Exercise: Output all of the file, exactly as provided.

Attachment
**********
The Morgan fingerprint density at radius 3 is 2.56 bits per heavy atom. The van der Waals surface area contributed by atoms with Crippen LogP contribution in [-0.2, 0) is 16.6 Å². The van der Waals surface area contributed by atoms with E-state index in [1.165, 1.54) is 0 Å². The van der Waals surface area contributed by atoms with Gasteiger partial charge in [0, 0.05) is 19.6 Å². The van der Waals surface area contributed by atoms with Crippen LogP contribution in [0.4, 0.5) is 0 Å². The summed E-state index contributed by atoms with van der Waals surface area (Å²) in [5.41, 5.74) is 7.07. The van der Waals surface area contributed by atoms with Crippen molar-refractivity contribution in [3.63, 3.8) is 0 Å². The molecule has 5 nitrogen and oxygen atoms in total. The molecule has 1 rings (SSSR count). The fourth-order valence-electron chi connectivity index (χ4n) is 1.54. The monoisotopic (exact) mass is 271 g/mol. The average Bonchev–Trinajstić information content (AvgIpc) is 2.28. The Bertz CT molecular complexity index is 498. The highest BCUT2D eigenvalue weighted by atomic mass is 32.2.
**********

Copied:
The Morgan fingerprint density at radius 3 is 2.56 bits per heavy atom. The van der Waals surface area contributed by atoms with Crippen LogP contribution in [-0.2, 0) is 16.6 Å². The van der Waals surface area contributed by atoms with E-state index in [1.165, 1.54) is 0 Å². The van der Waals surface area contributed by atoms with Gasteiger partial charge in [0, 0.05) is 19.6 Å². The van der Waals surface area contributed by atoms with Crippen LogP contribution in [0.4, 0.5) is 0 Å². The summed E-state index contributed by atoms with van der Waals surface area (Å²) in [5.41, 5.74) is 7.07. The van der Waals surface area contributed by atoms with Crippen molar-refractivity contribution in [3.63, 3.8) is 0 Å². The molecule has 5 nitrogen and oxygen atoms in total. The molecule has 1 rings (SSSR count). The fourth-order valence-electron chi connectivity index (χ4n) is 1.54. The monoisotopic (exact) mass is 271 g/mol. The average Bonchev–Trinajstić information content (AvgIpc) is 2.28. The Bertz CT molecular complexity index is 498. The highest BCUT2D eigenvalue weighted by atomic mass is 32.2.